Denson v. Gillispie et al, No. 2:2010cv00525 - Document 82 (D. Nev. 2013)

Court Description: ORDER Denying 72 Plaintiff's Motion to Request Stay/Permit Law Clerk to Appear at Deposition and Denying 73 Plaintiff's Motion for Appointment Counsel as discussed in order. IT IS FURTHER ORDERED that, if Plaintiff believes that his cr iminal counsel possesses video surveillance, Plaintiff may complete the authorization form (# 76 Exhibit B) provided by Defendants and return it and Plaintiff's criminal counsel's name and contact information to Defendants on or before 03/ 15/2013. If Defendants are able to obtain any video surveillance of the incident, Defendants must produce the video to plaintiff within 1 week from receipt of the video. Signed by Magistrate Judge Cam Ferenbach on 02/21/2013. (Copies have been distributed pursuant to the NEF - AC)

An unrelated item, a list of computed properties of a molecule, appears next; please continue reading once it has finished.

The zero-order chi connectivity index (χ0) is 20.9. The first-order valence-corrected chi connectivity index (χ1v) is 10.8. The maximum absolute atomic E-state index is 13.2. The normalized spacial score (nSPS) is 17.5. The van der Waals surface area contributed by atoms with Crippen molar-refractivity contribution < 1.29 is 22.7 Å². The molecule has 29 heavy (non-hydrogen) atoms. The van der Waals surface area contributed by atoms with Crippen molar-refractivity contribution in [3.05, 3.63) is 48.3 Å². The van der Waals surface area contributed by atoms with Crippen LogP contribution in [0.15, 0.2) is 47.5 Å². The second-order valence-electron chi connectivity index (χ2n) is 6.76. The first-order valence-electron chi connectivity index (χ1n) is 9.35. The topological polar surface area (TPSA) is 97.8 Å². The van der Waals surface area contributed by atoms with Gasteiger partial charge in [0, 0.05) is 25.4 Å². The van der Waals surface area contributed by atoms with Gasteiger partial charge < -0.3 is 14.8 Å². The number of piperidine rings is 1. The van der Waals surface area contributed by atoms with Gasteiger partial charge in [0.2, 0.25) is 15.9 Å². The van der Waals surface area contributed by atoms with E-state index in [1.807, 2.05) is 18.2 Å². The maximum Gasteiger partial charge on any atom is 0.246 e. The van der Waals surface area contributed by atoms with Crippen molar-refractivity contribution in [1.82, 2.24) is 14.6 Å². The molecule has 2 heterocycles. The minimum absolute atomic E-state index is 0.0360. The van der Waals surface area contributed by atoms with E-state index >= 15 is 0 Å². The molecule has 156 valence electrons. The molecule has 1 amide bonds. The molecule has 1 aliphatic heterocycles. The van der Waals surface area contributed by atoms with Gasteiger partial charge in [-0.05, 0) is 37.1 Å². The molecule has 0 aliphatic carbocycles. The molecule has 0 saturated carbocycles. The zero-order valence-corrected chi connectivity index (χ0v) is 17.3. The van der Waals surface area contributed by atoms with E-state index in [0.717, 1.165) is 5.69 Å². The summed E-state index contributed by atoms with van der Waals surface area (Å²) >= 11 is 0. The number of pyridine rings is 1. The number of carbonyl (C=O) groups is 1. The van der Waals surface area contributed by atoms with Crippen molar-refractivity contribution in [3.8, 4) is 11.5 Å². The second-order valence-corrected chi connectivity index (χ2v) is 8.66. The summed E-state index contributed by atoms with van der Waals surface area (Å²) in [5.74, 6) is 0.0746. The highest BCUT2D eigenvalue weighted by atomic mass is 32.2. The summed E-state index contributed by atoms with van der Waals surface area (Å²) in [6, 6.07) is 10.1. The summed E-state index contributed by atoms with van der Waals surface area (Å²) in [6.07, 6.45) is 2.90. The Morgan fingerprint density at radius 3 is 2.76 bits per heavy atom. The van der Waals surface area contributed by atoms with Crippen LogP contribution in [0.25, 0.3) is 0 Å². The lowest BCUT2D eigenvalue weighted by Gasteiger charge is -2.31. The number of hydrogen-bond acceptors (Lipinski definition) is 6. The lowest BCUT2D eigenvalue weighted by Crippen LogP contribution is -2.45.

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Denson v. Gillispie et al Doc. 82 1 2 3 UNITED STATES DISTRICT COURT 4 DISTRICT OF NEVADA 5 *** 6 7 8 RICHARD A. DENSON, 2:10-cv-00525-MMD -VCF 9 Plaintiff, ORDER 10 vs. 11 DOUG GILLISPIE, et al., (Motion to Request Stay/Permit Law Clerk to 12 Defendants. Appear At Deposition #72 and Motion for 13 Appointment of Counsel #73) 14 Before the court are plaintiff Richard A. Denson’s Motion to Request Stay/Permit Law Clerk to 15 Appear At Deposition (#72) and Motion for Appointment of Counsel (#73). Defendants filed 16 Oppositions (#76 and #77), and plaintiff filed a Reply in Support of his Motions (#80). 17 A. Background 18 Plaintiff Denson filed a motion/application to proceed in forma pauperis (#1) and a motion for 19 appointment of counsel (#2) on April 13, 2010. On May 17, 2010, the court granted plaintiff’s 20 motion/application to proceed in forma pauperis (#1) and stated that the court would screen the 21 complaint as soon as the court’s schedule permits. (#3). On August 4, 2010, the court entered an order 22 dismissing plaintiff’s complaint and permitting plaintiff to file an amended complaint within thirty (30) 23 days from the entry of the order. (#4). The court held that plaintiff had incorrectly asserted violations 24 of the Eighth Amendment, and that he should amend his complaint to assert claims under the Fourth and 25 Fourteenth Amendments. Id. The court also denied plaintiff’s motion for appointment of counsel (#2) and ordered the clerk to file the plaintiff’s complaint. Id. Dockets.Justia.com 1 2 3 4 5 6 7 8 9 10 11 12 13 14 15 16 17 18 19 20 21 22 23 24 25 On August 13, 2010, plaintiff filed an amended complaint naming defendants Naphcare, Inc. and Detective J. Ducas. (#6). The court screened the amended complaint on October 1, 2010, and dismissed defendant Ducas in his official capacity only and directed service upon all defendants. (#8). On November 18, 2010, defendant Naphcare filed a motion to dismiss. (#12). On April 25, 2011, the court entered an order granting the motion to dismiss (#12) with leave to amend. (#35). On May 24, 2011, plaintiff filed a motion for extension of time to file an amended complaint. (#36). On July 7, 2011, plaintiff filed a second amended complaint (#37) and a motion for appointment of counsel (#38). The court denied the motion for appointment of counsel without prejudice. (#39). On October 4, 2011, the court entered a minute order denying the motion for extension of time to file amended complaint as moot. (#41). On November 2, 2011, plaintiff filed a motion to have this matter put on the court’s calendar for status report. (#43). In the motion, plaintiff sought an order from the court (1) permitting him to file a third amended complaint, (2) appointing counsel to assist him, (3) directing the clerk’s office to furnish him with a docket sheet and other needed information, (4) directing the Marshal’s office to cooperate with him and answer his inquiries, and (5) permitting him additional time to draft his third amended complaint and relief from the requirement that he attach it to his motion to file an amended complaint. Id. On November 18, 2011, the court entered an order granting in part and denying in part plaintiff’s motion (#43), and ordering plaintiff “to file a Motion For Leave To File A Third Amended Complaint, in accordance with the Local Rules” within thirty (30) days from the entry of the order. (#44). On December 14, 2011, plaintiff filed a motion to extend time to file third amended complaint, asking this court for a thirty (30) day extension. (#45). On December 28, 2011, plaintiff filed a motion for leave to file a third amended complaint. (#46). In accordance with this court’s order (#44), plaintiff attached his proposed third amended complaint (#46-1) to the motion. In an order dated June 14, 2012, the court stated that “[a]s plaintiff complied with the court’s order in filing his motion, the court finds 2 1 2 3 4 5 6 7 8 9 10 11 12 13 14 15 16 17 18 19 20 21 22 23 24 25 that permitting plaintiff to file his third amended complaint is warranted and that plaintiff’s request for a thirty (30) day extension is unnecessary.” (#50). The court held, however, that “[b]efore ordering the clerk to file the plaintiff’s amended complaint,...the court must screen plaintiff’s amended complaint.” Id. In plaintiff’s proposed third amended complaint, he asserted violations of the Fourth and Fourteenth Amendments stemming from his arrest whereby an officer allegedly smashed into plaintiff with an unmarked truck. (#46-1). In addition to naming the officers and medical care providers, plaintiff named Clark County Detention Center as a defendant. Id. The court dismissed Clark County Detention Center from the action, as “Clark County Detention Center is a building,” and “[p]laintiff cannot sue a building.” Id. Plaintiff’s third amended complaint was filed on June 15, 2012, and summons were issued the same day. (#51 and #52). On August 27, 2012, several defendants filed an answer to the third amended complaint (#57) and a motion to take plaintiff’s deposition (#59). Plaintiff filed a motion for appointment of counsel on September 5, 2012. (#60). The court granted the defendants’ motion to take plaintiff’s deposition on September 17, 2012. (#61). No opposition to the motion for appointment of counsel (#60) was filed. On September 28, 2012, summons was returned executed as to defendant Dr. McGorey. (#62). A letter was filed with the court on the same day, indicating that attorney Seetal Tejura, Esq., was not able to accept service on behalf of Dr. McGorey and that the service that was attempted that day was insufficient. (#63). On October 9, 2012, the court issued an order denying plaintiffs’ motion for counsel (#60) and setting a discovery schedule. (#64). On October 10, 2012, defendant Dr. McGorey filed a motion to dismiss (#65) and a motion to quash insufficient service (#66). On November 5, 2012, defendant Dr. McGorey filed a notice of nonoppositions to the motion to dismiss (#65) and a notice of non-opposition to the motion to quash (#66). (#69 and #70). On January 30, 2013, plaintiff filed a motion to request stay of proceedings (#72), a motion for appointment of counsel (#73), and a motion to order Marshals to provide proof of service or 3 1 2 3 4 5 order the amended complaint to be served (#74).1 The court entered a minute order on February 5, 2013, scheduling a hearing on the motion to stay (#72) for February 22, 2013. (#75). Defendants filed an opposition to the motion to stay (#76) and an opposition to the motion for counsel (#77) on February 8, 2013. 6 7 8 9 10 On February 14, 2013, the court issued an order granting plaintiff’s motion for Marshals to serve Naphcare, Inc. (#78). On February 15, 2013, summons was issued as to Naphcare, Inc. (#79). Plaintiff filed a reply in support of his motion to stay (#72) and motion to appoint counsel (#73) on February 20, 2013. (#80). On February 21, 2013, the court issued a minute order vacating the hearing on the motion to stay (#72). (#81). 11 B. 12 13 14 15 16 17 Relevant Substantive Facts Plaintiff’s claims arise from an incident that occurred on January 7, 2010, where plaintiff was arrested for attempting to burglarize a business. (#51). The officers pursued plaintiff on foot, and plaintiff alleges that one of the officers used a car to hit him and end the chase. Id. Plaintiff asserts that he suffered injuries as a result of the car hitting him and that he did not receive immediate medical treatment. Id. Defendants deny that plaintiff was “subjected to excessive force [and] that any serious medical need was met with deliberate indifference and assert the defense of qualified immunity.” (#76). 18 C. Motions To Stay Proceedings/Inmate Law Clerk/Appoint Counsel 19 1. 20 21 22 23 Plaintiff’s Arguments/Relevant Facts Plaintiff states in his motion that he has tried to resolve the present issues with counsel, but that “he has reached an impass[e] with both counsel for the LVMPD Defendants and Naphcare...” (#72). Defendants noticed plaintiff’s deposition for February 22, 2013, but have refused to permit plaintiff to have the assistance of a “fellow inmate at the deposition (which is allowed by the NDOC with a Court 24 25 1 As plaintiff filed one document seeking three forms of relief, the clerk separated the document into three different motions (#72, #73, and #74). 4 1 2 3 4 5 6 7 8 9 10 11 12 13 14 15 Order)” or at the deposition of Detective John Ducas. Id. Plaintiff asks this court to stay the proceedings and the deposition until the issues between the parties are resolved. Id. Plaintiff asserts that this action should be resolved on its merits, as the following issues are not frivolous: (1) the use of a vehicle by LVMPD to apprehend plaintiff, and (2) the failure of Naphcare to provide adequate medical care. Id. Plaintiff argues that LVMPD provided discovery responses that are misleading, as in the criminal case associated with this case, a video was revealed showing that Detective Ducas swerved his vehicle to intentionally strike plaintiff, but in the civil case, defendants claim that “no videos were taken” (Answer to Interrogatory 5). Id. Plaintiff states that without the assistance of a law clerk, the issue may have slipped past him. Id. In that respect, plaintiff renews his request for assistance of counsel. Id. Plaintiff asserts that if the court denies this request, the court should permit a law clerk or designated inmate to be present at the depositions scheduled in this action. Id. Plaintiff argues that he will be forced to litigate this issue without resources (the video, transcripts from criminal proceedings, contact with those involved in criminal case, etc.) necessary to demonstrate what actually occurred. Id. 16 2. 17 18 19 20 21 22 23 24 25 Defendants’ Arguments/Relevant Facts With leave from the court (#61), defendants noticed plaintiff’s deposition to take place at High Desert Correction Center on February 22, 2013. (#76). Defendants vacated the deposition after plaintiff filed the motion to stay (#72) and the court scheduled a hearing for February 22, 2013 (#75). Id. With regard to the video surveillance, defendants provided the plaintiff and the court with a copy of the Officer’s Report (Exhibit A) demonstrating that there were cameras mounted on the building, but that the cameras had been inoperative for all of 2009 and 2010. Id. Defendants state that since plaintiff has asserted that his criminal counsel had video footage of his arrest, defendants sent plaintiff a letter on February 4, 2013, asking plaintiff for his criminal counsel’s information and to sign an authorization form allowing counsel to release footage of the incident. (#76 Exhibit B). 5 1 2 a. 3 4 5 6 7 8 9 10 Stay/Counsel Defendants argue that the court should not stay the proceedings until plaintiff is “able somehow to secure counsel,” as plaintiff has not made a “strong showing” that a stay is appropriate or that appointing counsel is warranted. (#76). Defendants assert that plaintiff cannot show a likelihood of success on the merits of his claims and is able to adequately prosecute his claims given the level of complexity. Id. Defendants assert that even if plaintiff’s claims are meritorious, “mere presence of a supposedly meritorious claim is not sufficient – without more – to warrant the appointment of counsel.” Id. Defendants state that plaintiff can articulate his claims, as he has “produced to this Court [a] reasonably well-written pleading for this Court’s review.” Id. 11 b. 12 13 14 15 16 17 18 19 20 21 22 23 24 25 Inmate Law Clerk At Depositions Defendants ask this court to deny plaintiff’s request for an inmate to assist him by lodging objections, providing legal advice, and engaging with defense counsel on legal matters during the depositions. Id. Defendants argue that plaintiff has made no showing that the inmate is qualified or licensed, and that while cases guarantee prisoners the right to seek assistance and advice on legal matters from other inmates in certain matters, the cases do not permit representation during litigation by non-party lay-persons. Id; (citing Johnson v. Avery, 393 U.S. 483, 89 S. Ct. 747, 21 L. Ed. 2d 718 (1969) and Wolff v. McDonnell, 418 U.S. 539, 94 S. Ct. 2963, 41 L. Ed. 2d 935 (1974)). Defendants recognize the right to proceed pro se, but state that 28 U.S.C. § 1654, which establishes that right, allows only for two types of representation (1) that by an attorney admitted to practice law, and (2) by a person representing himself or herself. Id (citing Turner v. Am. Bar Ass'n, 407 F. Supp. 451, 456 (N.D. Tex. 1975)). Pro se plaintiffs have no right to represent others in actions before the court. Johns v. County of San Diego, 114 F.3d 874, 876 (9th Cir. 1997). Defendants assert that courts have consistently rejected attempts at third-party representation, and argue that there are “strong policy concerns for not allowing non-lawyer inmates to represent pro se plaintiffs in litigation.” (#76). 6 1 2 3 4 5 Defendants cite the Third Circuit wherein it held that “allowing a party to be represented by ‘any person of their choice, be he unskilled in the law or barred by the rules of court from practice before it’ ‘would profoundly alter the legal framework in which ... proceedings are scrupulously conducted in our courts. We decline to do so.’” Id (citing United States v. Wilhelm, 570 F.2d 471,475 (3'd Cir. 1978)). 6 7 8 9 10 Defendants assert that the non-lawyer inmate differs from a lawyer, as (1) he would not be amenable to sanctions by the court or the State Bar, (2) he would not be “fettered by ethical or professional mores imposed upon all who choose to practice law-with severe consequences for violations of such standards,” and (3) he is “not even personally accountable to this Court in the same manner as the pro per litigant-who stands to lose their case for repeated misconduct.” Id. 11 3. 12 13 14 15 16 17 18 19 20 Plaintiff points the court to Administrative Regulations (hereinafter “AR”) 707 and 722, and argues that an inmate assisting him during the depositions is not the unauthorized practice of law, rather it is allowed under the AR and NRS. (#80). Plaintiff also states that the inmate would have to follow court orders and be subject to contempt and/or administrative sanctions. Id. Plaintiff argues that the court is “more than capable of setting up parameters and guidelines that will ensure compliance and streamline the process.” Id. With regard to the production of the video surveillance, plaintiff states that “according to the discovery provided by the state in the criminal prosecution, there was in fact a video,” but does not mention the authorization form provided by defendants or the disclosure of his criminal counsel’s information. Id. 21 22 23 24 25 Plaintiff’s Reply Plaintiff re-argues that counsel should be appointed to represent him in this action, as his claims have merit, there is a difference between having an inmate law clerk’s assistance and an attorney, he is an indigent inmate making $10.00 a month and always will be, and his claims will require discovery and the consultation and hiring of experts, which is “impossible from prison, law clerks or not...” Id. ... 7 1 2 4. Discussion 3 a. 4 5 6 7 8 9 Plaintiff argues that defendants have not produced a relevant video sought in discovery that he believes exists based on the fact that the video was produced in the underlying criminal case. (#72). Defendants demonstrated to the court that they would contact plaintiff’s criminal counsel if plaintiff provided counsel’s information as well as signed an authorization to release the evidence (#76 Exhibit B). Plaintiff did not address in his reply this authorization form (#76 Exhibit B) or if he provided defendants with his criminal counsel’s information. (#80). 10 11 12 13 14 15 16 Federal Rule of Civil Procedure 34(a) permits each party to serve the opposing party with document requests within the scope of Rule 26(b) that are “relevant to any party’s claim or defense...” or, for good cause shown, “relevant to the subject matter involved in the action.” Fed. R. Civ. P. 26(b). Relevance within the meaning of Rule 26(b)(1) is considerably broader than relevance for trial purposes. See Oppenheimer Fund v. Sanders, 437 U.S. 340, 351 (1978) (citation omitted). For discovery purposes, relevance means only that the materials sought are reasonably calculated to lead to the discovery of admissible evidence. Id. 17 18 19 20 21 22 23 24 25 Discovery: Video Surveillance The court finds that if video surveillance of the incident at issue exists, plaintiff is entitled to the discovery of such evidence, as it is relevant to plaintiff’s claim that Detective Ducas allegedly unnecessarily drove his car into plaintiff (#51). See Oppenheimer Fund, 437 U.S. at 351. If plaintiff believes that his criminal counsel possesses video surveillance, plaintiff may complete the authorization form (#76 Exhibit B) provided by defendants and return it and plaintiff’s criminal counsel’s name and contact information to defendants on or before March 15, 2013. If defendants are able to obtain any video surveillance of the incident, defendants must produce the video to plaintiff within one week from receipt of the video. ... 8 1 2 b. 3 4 5 6 7 8 9 10 11 12 13 14 15 16 17 18 19 20 Appointment of Counsel The court may appoint counsel under 28 U.S.C. § 1915 only under exceptional circumstances. Terrell v. Brewer, 935 F.2d 1015, 1017 (9th Cir. 1991). "A finding of exceptional circumstances requires an evaluation of both the likelihood of success on the merits and the ability of the petitioner to articulate his claims pro se in light of the complexity of the legal issues involved. Neither of these factors is dispositive and both must be viewed together before reaching a decision." Id. (citations and internal quotation marks omitted). The court finds that exceptional circumstances warranting appointment of counsel do not exist. Terrell, 935 F.2d at 1017. Plaintiff has sought the assistance of counsel three times (#2, #38, and #60) in this action, and the court has denied each request (#4, #39, and #64). Plaintiff’s third amended complaint is a comprehensible pleading (#51), and each of plaintiff’s motions/filings demonstrate that plaintiff can articulate his position and adequately address the issues. Id. The court finds that the claims in plaintiff’s third amended complaint (#51) of violations of the Fourth and Fourteenth Amendments are not particularly complex as to warrant appointment of counsel. Id. As the depositions of plaintiff and Detective Ducas have not occurred, and the parties have not completed discovery or filed dispositive motions (except for the motion to dismiss filed by defendant McGorey for insufficient service (#65)), the court cannot access the likelihood of success on the merits of plaintiff’s claims. Terrell, 935 F.2d at 1017. As the court denied plaintiff’s request for counsel, the court will address permitting an inmate to assist plaintiff during depositions. 21 c. 22 23 24 25 Inmate Law Clerk at Deposition AR 722.02 relating to legal assistance by inmates states that inmate law library assistants in segregated housing units are to “assist in doing basic research for the segregated inmates in support of their petitions, suits, and other actions,” and “are not required to prepare and draft documents but are expected to assist segregation inmates in preparing their own documents.” AR 722.02 (3)(B) and (C). 9 1 2 3 4 5 6 7 8 9 10 11 12 13 14 15 16 17 18 19 20 21 22 23 24 25 AR 722.02 also states that “[i]nmate library assistants are not permitted to appear in state or federal courts on behalf of another inmate, except by specific order from a judge or magistrate, in each case.” AR 722.02(6). The AR states that the inmate library assistants cannot represent themselves to others as an attorney and that assistants “may not violate Nevada law or standing rules of the American or Nevada Bar Associations concerning limitations on persons not licensed to practice law.” AR 722.02(6)(F). Regulation 722.05 permits inmates to represent other inmates at parole board hearings, and states that an inmate may have “a representative present with whom he may confer” or “to speak in his behalf,” and that the representative may either be an inmate library assistant or any inmate representative, depending on the inmate’s level of custody. AR 722.05(1) and (2)(A) and (B). AR 707.02 states that an inmate is subject to discipline for “[a]ny violation of the Rules of Court, contempt of court, submission of forged or otherwise false documents...violations of Rules of Civil Procedure, Criminal Procedure Or Appellate Procedure and/or receiving sanctions and/or warnings for any such action from any court.” While AR 722.05 permits an inmate to assist another inmate at a parole hearing and to speak on his or her behalf, a parole hearing is different in nature than that of a civil proceeding before this court, as the parole hearing is before a parole board and not before a court. Nothing in AR entitles an inmate to have another inmate appear in Federal Court on his or her behalf, and AR 722 only permits the inmate assistant to appear if the court finds that the particular circumstances warrant inmate representation and specifically states so in an order. See AR 722.02(6). The court finds that the plaintiff has not demonstrated that circumstances in this action warrant permitting an inmate to assist plaintiff during the depositions. While plaintiff may proceed pro se to represent his own interests and assert that his rights were violated, the Ninth Circuit has held that “constitutional claims are personal and cannot be asserted vicariously,” and that an individual “has no authority to appear as an attorney for others than himself.” 10 1 2 3 4 5 6 7 8 9 10 11 12 13 14 15 16 17 18 19 20 21 Johns, 114 F.3d at 876 (9th Cir. 1997)(citing United States v. Mitchell, 915 F.2d 521, 526 n.8 (9th Cir. 1990)(quoting C.E. Pope Equity Trust v. United States, 818 F.2d 696, 697 (9th Cir. 1987)). Pursuant to AR 722.02, plaintiff is able to consult with the inmate law library assistant before the depositions, to review the deposition transcripts with the inmate law library assistant, and to have the inmate law library assistant assist in researching and preparing any dispositive or discovery motion based on the depositions. See Avery, 393 U.S. 483; Wolff, 418 U.S. at 577-580. To have an inmate law library assistant represent plaintiff at the depositions is not permissible and would condone the unauthorized practice of law. See Johns, 114 F.3d at 876; Local Rule IA 10-1; N.R.S. 7.285; AR 722.02(6)(F). As the court addressed plaintiff’s issues (#72 and #73), plaintiff’s request for a stay is moot. Accordingly and for good cause shown, IT IS ORDERED that plaintiff Richard A. Denson’s Motion to Request Stay/Permit Law Clerk to Appear At Deposition (#72) and Motion for Appointment of Counsel (#73) are DENIED, as discussed above. IT IS FURTHER ORDERED that, if plaintiff believes that his criminal counsel possesses video surveillance, plaintiff may complete the authorization form (#76 Exhibit B) provided by defendants and return it and plaintiff's criminal counsel's name and contact information to defendants on or before March 15, 2013. If defendants are able to obtain any video surveillance of the incident, defendants must produce the video to plaintiff within one week from receipt of the video. DATED this 21st day of February, 2013. 22 _________________________ CAM FERENBACH UNITED STATES MAGISTRATE JUDGE 23 24 25 11